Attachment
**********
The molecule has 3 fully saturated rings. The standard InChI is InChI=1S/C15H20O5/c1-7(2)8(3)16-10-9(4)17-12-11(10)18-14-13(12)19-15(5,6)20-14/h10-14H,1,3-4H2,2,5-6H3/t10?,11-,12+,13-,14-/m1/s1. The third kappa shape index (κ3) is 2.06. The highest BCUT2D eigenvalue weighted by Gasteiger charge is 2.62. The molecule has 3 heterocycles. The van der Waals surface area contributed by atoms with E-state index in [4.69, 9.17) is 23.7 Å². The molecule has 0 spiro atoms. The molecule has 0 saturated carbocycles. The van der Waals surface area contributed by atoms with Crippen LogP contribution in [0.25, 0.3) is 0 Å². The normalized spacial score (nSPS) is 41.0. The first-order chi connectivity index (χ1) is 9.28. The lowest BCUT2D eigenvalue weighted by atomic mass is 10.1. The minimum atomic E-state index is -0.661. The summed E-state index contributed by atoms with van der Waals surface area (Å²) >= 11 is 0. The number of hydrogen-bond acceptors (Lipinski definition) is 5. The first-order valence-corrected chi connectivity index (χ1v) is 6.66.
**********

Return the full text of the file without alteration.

The molecule has 3 fully saturated rings. The standard InChI is InChI=1S/C15H20O5/c1-7(2)8(3)16-10-9(4)17-12-11(10)18-14-13(12)19-15(5,6)20-14/h10-14H,1,3-4H2,2,5-6H3/t10?,11-,12+,13-,14-/m1/s1. The third kappa shape index (κ3) is 2.06. The highest BCUT2D eigenvalue weighted by Gasteiger charge is 2.62. The molecule has 3 heterocycles. The van der Waals surface area contributed by atoms with E-state index in [4.69, 9.17) is 23.7 Å². The molecule has 0 spiro atoms. The molecule has 0 saturated carbocycles. The van der Waals surface area contributed by atoms with Crippen LogP contribution in [0.25, 0.3) is 0 Å². The normalized spacial score (nSPS) is 41.0. The first-order chi connectivity index (χ1) is 9.28. The lowest BCUT2D eigenvalue weighted by atomic mass is 10.1. The minimum atomic E-state index is -0.661. The summed E-state index contributed by atoms with van der Waals surface area (Å²) >= 11 is 0. The number of hydrogen-bond acceptors (Lipinski definition) is 5. The first-order valence-corrected chi connectivity index (χ1v) is 6.66.